Weightmans partner Chris Ball says: “The risk is that cases will be missed that we might have caught if we had a little longer, because you might have the chance to talk to a witness. Once liability is gone, there’s a risk that further research won’t be admitted and the chance to tackle that fraudulent claim has gone.”

Adderson counters that a lot of fraud is detected “right at the front end of the process”, adding: “We are going to be given more information at the outset about the claimant. That should enable us to ask more detailed questions. Information about claimants has been drip fed; we might have found out about a passenger over two years after a claim was first raised. Under the new process, everybody has to be named and identified.”

But, he insists, Brit will not be bullied by deadlines. “We realise that we have to make a quick decision, but if there’s any suggestion of fraud, rather than being forced into the wrong decision we would ensure that it comes out of the process.”

Wylie agrees, saying: ”If a claim has to fall outside the process, it will have to fall outside.”

But claimants’ lawyers, whose costs are the target of the shake-up, are unlikely to take the changes lying down. Watts says it is “inevitable” that there will be “satellite litigation” to challenge the new process. One group of personal injury lawyers has already threatened to bring a judicial review of the reforms. “There will be lots of lawyers looking at the rules and looking at ways of circumventing it,” he says.

But Garwyn’s Bundy believes that it will be hard to achieve a significant enough volume of cases to overwhelm the new system. And, he insists, the new process will deliver benefits all round. “With the increasing legal costs where liability is not really contested and genuine claimants having to wait for years, it needed to be done.” IT

How the new three-stage process works

The new streamlined process applies to road traffic accidents (RTAs) occurring on or after 6 April 2010 and comes into force on 30 April. It applies to low-value claims for RTA personal injuries for between £1,000 and £10,000. Claimants’ solicitors will be paid fixed costs.

Stage one

The claimant solicitor completes the claim notification form and sends it to the insurer, who may admit or deny liability. The insurer has 15 working days in which to respond, with this deadline extended to 30 days for Motor Insurers' Bureau claims under the uninsured drivers’ agreement. If the insurer concedes liability, the case proceeds to stage two. Fixed costs of £400 are payable at this point.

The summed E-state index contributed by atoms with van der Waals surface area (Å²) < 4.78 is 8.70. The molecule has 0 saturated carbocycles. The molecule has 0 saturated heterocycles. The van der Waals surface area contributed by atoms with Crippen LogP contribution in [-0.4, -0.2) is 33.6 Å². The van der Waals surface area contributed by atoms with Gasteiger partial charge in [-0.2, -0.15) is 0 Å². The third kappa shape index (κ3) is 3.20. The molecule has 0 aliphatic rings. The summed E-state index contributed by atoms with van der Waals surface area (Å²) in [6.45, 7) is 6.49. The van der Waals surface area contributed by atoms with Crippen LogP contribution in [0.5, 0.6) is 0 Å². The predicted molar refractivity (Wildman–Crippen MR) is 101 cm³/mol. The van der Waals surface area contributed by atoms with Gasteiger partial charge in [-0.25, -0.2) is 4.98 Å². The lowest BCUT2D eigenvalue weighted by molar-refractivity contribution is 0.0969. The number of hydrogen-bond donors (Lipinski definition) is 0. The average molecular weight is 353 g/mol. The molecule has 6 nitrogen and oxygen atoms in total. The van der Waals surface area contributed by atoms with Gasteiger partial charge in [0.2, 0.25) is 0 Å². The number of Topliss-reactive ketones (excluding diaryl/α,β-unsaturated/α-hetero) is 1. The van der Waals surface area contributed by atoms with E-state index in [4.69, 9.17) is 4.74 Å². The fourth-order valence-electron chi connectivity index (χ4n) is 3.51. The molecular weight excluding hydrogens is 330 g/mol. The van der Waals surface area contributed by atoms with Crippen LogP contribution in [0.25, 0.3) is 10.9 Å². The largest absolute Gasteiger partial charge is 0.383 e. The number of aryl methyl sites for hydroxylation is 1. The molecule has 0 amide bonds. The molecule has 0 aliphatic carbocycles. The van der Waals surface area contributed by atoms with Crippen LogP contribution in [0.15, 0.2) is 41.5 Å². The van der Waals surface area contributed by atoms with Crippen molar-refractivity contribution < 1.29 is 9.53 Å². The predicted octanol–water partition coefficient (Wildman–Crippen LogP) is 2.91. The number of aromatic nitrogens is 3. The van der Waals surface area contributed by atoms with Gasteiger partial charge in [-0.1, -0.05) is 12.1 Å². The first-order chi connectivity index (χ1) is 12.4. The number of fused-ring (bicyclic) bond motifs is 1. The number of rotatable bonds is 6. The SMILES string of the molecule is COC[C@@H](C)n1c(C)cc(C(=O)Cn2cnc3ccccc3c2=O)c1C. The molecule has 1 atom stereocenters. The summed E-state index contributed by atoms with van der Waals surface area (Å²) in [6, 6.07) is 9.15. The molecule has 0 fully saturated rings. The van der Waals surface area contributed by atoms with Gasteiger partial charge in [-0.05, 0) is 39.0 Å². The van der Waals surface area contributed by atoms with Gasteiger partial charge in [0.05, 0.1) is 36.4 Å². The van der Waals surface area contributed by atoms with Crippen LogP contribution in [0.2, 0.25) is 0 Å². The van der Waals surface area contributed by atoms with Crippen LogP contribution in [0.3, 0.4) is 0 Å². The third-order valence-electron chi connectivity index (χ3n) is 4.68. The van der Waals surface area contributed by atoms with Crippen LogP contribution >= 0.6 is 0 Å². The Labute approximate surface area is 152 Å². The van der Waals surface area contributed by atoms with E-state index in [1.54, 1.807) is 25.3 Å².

Stage two

If the insurer admits liability, the claimant obtains a medical report, for which there is no fixed timetable. Within 15 working days of the report being confirmed as factually correct, the claimant solicitor completes a stage two settlement pack, which is submitted electronically to the insurer to consider. The insurer has 15 working days in which to accept the offer or make a counter offer to settle the claim. If neither happens, the matter falls out of the process. If an insurer submits a counter offer, there is 20 days available for further negotiation. Where agreement cannot be reached on a counter offer within this period, the matter will proceed to a court hearing.

Fixed recoverable costs of £800 will apply to all claims taken forward under this process from the beginning to the end of the process, with a 12.5% success fee where a conditional fee agreement is in place.

Stage three

If the parties cannot agree a settlement, the matter proceeds to a court hearing. The settlement pack setting out both parties’ final offer is lodged in a sealed envelope, only to be seen after the judge has made his decision, which will generally be determined via a paper hearing. If the claimant is successful, the insurer will pay further costs of £250 for paper hearings and £500 for oral hearings, plus a success fee of 100%. Defendants’ costs for stage three will be identical.